There was nothing unusual about their bullying of her. They called her the easiest and most obvious names – Four Eyes, Hop-a-Long, Dumb-Dumb, etc. Mrs. Neil was protective of her so they did this under her radar, but one day during recess they were especially cruel to her without knowing that Mrs. Neil was standing right behind them. She shooed them away and comforted Rebecca. 

When we came back to class, Rebecca wasn’t there. We all assumed she had been sent home for the day. Mrs. Neil was unusually quiet. She leaned against the edge of her desk and looked at us all one at a time for an uncomfortably long time. I was relieved when her eyes softened as she looked at me. We were all ready for her to begin her “just be kind” speech, but she didn’t. She walked to the window, looked out, and started to cry, softly at first, then harder and harder.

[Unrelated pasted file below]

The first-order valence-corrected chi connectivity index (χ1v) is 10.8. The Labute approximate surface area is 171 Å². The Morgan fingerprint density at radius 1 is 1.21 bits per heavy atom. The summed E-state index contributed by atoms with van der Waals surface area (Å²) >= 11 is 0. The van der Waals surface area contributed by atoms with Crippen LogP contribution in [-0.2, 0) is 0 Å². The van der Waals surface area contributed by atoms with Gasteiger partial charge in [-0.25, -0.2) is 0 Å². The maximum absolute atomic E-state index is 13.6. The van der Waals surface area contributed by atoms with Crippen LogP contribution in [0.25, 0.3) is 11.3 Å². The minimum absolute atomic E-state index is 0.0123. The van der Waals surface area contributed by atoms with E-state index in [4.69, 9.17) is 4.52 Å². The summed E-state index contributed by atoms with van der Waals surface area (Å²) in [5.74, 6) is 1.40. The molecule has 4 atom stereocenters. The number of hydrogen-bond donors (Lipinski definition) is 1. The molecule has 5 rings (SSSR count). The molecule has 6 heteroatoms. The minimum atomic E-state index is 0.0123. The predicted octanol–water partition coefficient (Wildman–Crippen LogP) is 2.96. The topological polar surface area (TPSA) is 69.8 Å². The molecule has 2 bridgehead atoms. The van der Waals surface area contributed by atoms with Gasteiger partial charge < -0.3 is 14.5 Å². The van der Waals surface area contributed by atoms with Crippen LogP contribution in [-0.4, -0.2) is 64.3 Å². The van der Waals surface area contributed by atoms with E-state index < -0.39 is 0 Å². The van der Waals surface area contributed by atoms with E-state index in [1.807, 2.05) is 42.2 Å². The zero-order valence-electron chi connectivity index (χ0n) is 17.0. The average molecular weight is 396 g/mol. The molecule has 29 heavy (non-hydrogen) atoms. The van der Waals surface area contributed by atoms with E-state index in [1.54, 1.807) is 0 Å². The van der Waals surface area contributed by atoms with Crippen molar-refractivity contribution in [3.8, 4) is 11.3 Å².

The classroom had never been quieter. Seeing an adult cry so hard was very disconcerting for children. We all looked at each other, wondering what to do. I felt the impulse to get up and hug her but was too shy. I still wish I would have. She stood there crying, alone, probably for only a minute, but it seemed like an hour to us. Everyone knew she was crying because of Randy and Jess. They sat staring at their tabletops, trying to make themselves disappear. It was worse for them than any other punishment could have been. Then Mrs. Neil stopped crying, took a deep breath, walked to her desk, took a Kleenex out of a box, wiped her eyes, and asked us to open our workbooks. 

I don’t remember Randy or Jess bullying anyone after that. Maybe they did it more secretively, but in my memory, everything changed that day. We all realized how much we loved Mrs. Neil, and we all knew how much she loved us. We had heard her speech about kindness many times, but she never influenced us as much as she did when words failed her, when she showed us that she was emotionally involved with us. I suspect that’s the key to teaching, or parenting – laughing when the children laugh, and crying when they cry. Kids can survive flaws and mistakes in adults. The worst sin is indifference.